However, the changes seen in Ukraine do not require "big" mutations. Small mutations, such as SNP can have profound effects for a virus like pandemic H1N1.Just in case you haven't been following the severity of H1N1 in the Ukraine, here's today's update from Recombinomics:
That virus normally circulates in swine, and has recently jumped to humans. It already has many characteristics with the 1918 pandemic strain. Both are swine H1N1 that jumped to humans. Such species jumpers can increase efficiencies with small changes. One good example is position 627 in the PB2 gene. That position comes in two forms. When there is glutamic acid (E) at that position, the PB2 enzyme copies the viral genetic material most efficiently at 41 C, the body temperature of a bird. However, if that position has a lysine (K), the enzyme is most active at 33 C, the temperature of a human nose in the winter. The swine H1N1 has an E, which may be why it goes well in lung, which is 37 C and closer to the optimal replication temperature of 41C. However, a single change that produced the most efficient replication at 37C would lead to even higher levels in the lungs, which could lead to frequent cytokine storms, like those in 1918, instead of the less frequent level seen in Ukraine.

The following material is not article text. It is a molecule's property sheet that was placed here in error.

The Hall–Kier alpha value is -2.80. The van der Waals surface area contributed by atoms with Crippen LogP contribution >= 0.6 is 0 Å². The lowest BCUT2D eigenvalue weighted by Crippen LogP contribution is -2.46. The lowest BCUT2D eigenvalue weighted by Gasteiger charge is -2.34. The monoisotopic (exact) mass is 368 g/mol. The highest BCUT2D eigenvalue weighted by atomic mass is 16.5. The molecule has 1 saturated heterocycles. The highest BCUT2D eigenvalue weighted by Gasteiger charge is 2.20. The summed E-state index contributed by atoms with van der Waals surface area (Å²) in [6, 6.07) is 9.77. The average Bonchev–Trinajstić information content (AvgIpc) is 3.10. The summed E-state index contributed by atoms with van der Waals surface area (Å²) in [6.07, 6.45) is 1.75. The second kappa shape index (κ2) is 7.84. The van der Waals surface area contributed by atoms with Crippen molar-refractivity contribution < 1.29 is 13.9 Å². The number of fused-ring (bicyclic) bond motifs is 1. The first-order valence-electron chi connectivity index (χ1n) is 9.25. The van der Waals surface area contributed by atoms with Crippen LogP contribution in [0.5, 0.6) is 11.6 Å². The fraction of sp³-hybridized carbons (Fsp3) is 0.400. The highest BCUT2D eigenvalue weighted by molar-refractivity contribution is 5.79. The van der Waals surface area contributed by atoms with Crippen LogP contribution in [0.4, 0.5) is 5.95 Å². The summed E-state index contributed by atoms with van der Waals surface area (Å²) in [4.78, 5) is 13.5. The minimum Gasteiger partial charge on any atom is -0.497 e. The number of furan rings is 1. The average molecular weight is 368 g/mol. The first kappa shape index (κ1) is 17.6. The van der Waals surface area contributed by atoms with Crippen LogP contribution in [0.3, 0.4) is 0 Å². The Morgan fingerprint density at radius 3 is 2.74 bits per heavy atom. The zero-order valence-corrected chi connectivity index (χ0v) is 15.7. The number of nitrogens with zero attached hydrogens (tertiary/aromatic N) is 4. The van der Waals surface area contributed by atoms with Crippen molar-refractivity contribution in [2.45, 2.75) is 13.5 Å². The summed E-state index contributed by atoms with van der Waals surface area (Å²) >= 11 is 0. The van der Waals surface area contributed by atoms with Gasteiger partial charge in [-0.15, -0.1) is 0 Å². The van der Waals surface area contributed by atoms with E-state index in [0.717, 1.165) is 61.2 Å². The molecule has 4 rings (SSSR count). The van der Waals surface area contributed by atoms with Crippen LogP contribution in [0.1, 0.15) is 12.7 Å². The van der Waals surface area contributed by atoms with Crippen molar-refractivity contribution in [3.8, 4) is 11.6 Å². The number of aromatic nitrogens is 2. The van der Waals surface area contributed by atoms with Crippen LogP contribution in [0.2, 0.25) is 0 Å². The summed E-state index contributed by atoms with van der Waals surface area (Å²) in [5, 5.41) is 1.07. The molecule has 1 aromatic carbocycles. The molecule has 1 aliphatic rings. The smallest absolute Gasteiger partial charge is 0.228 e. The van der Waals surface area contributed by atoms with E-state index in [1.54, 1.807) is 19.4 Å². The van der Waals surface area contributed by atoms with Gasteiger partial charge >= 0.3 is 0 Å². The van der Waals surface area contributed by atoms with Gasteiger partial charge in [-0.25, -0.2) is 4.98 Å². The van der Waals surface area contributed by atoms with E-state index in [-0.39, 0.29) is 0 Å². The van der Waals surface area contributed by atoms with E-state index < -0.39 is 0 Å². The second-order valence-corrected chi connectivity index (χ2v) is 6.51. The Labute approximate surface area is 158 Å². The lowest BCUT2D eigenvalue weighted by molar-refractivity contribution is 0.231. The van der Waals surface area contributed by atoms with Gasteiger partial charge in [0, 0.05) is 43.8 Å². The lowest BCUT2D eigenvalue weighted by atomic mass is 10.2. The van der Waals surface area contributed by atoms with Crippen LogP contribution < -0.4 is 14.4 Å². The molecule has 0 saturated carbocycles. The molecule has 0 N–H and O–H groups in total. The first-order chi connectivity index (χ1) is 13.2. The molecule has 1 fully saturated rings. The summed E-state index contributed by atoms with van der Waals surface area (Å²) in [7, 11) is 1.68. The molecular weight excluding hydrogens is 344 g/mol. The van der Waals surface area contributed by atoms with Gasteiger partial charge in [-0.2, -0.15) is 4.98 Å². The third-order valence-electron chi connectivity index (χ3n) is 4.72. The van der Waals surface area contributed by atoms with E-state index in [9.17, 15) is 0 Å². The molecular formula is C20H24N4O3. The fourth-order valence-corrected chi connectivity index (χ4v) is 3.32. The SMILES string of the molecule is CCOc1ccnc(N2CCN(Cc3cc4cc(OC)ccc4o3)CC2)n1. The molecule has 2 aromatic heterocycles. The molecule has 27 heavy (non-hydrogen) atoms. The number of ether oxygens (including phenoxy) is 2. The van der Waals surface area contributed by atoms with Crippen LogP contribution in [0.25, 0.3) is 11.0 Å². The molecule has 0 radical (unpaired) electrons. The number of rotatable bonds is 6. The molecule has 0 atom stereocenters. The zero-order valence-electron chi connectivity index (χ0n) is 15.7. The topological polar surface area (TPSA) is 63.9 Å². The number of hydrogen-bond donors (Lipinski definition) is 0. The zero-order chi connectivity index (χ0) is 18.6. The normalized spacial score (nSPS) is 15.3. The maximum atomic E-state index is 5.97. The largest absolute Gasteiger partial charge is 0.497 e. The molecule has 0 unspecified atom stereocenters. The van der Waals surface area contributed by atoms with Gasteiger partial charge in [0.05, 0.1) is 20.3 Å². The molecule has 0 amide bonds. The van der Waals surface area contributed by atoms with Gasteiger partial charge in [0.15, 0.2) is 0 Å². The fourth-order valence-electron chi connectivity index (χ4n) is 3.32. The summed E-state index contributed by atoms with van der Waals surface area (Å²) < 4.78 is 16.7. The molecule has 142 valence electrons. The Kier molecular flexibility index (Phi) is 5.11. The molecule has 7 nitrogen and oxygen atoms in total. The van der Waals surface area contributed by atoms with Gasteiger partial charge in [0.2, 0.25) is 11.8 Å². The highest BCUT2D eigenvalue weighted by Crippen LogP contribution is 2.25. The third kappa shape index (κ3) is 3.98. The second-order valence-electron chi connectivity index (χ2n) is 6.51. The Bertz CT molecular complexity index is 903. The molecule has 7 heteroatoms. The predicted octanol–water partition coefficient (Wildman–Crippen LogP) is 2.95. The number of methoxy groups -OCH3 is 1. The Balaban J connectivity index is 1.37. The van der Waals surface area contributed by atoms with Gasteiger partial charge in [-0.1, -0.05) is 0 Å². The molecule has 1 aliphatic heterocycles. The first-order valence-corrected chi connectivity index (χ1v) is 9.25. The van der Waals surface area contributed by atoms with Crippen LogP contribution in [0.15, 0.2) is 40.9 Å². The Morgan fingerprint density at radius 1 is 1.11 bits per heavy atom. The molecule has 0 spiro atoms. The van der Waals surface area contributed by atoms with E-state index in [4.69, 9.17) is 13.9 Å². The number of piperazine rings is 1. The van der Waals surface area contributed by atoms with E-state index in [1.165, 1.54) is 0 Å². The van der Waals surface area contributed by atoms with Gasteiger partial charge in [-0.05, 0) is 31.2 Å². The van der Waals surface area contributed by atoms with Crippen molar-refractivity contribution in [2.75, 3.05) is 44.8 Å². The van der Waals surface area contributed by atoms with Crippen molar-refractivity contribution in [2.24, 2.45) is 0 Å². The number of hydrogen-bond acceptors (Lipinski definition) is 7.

Click the link for more detail about the hemorrhagic pneumonia being seen there. Granted, these people have very sub-standard living and medical care conditions that can cause delayed or non-existent medical care, but we still need to be aware of any mutations or changes in the H1N1 virus if it is found in this region.
Reported Cases in Ukraine Double Again To 871,037871,037 Influenza/ARI Cases
Recombinomics Commentary 22:54
November 6, 2009
The above numbers from the latest update from Ukraine (see map) continue to alarm. More than half of the Oblasts and cities listed exceed the epidemic threshold, including Kiev and Kiev Oblast, raising concerns that the increase in case numbers will accelerate. Moreover, hospitalization of 39,603 raises concerns that the number of deaths will also accelerate, since 11% of hospitalized cases in California died.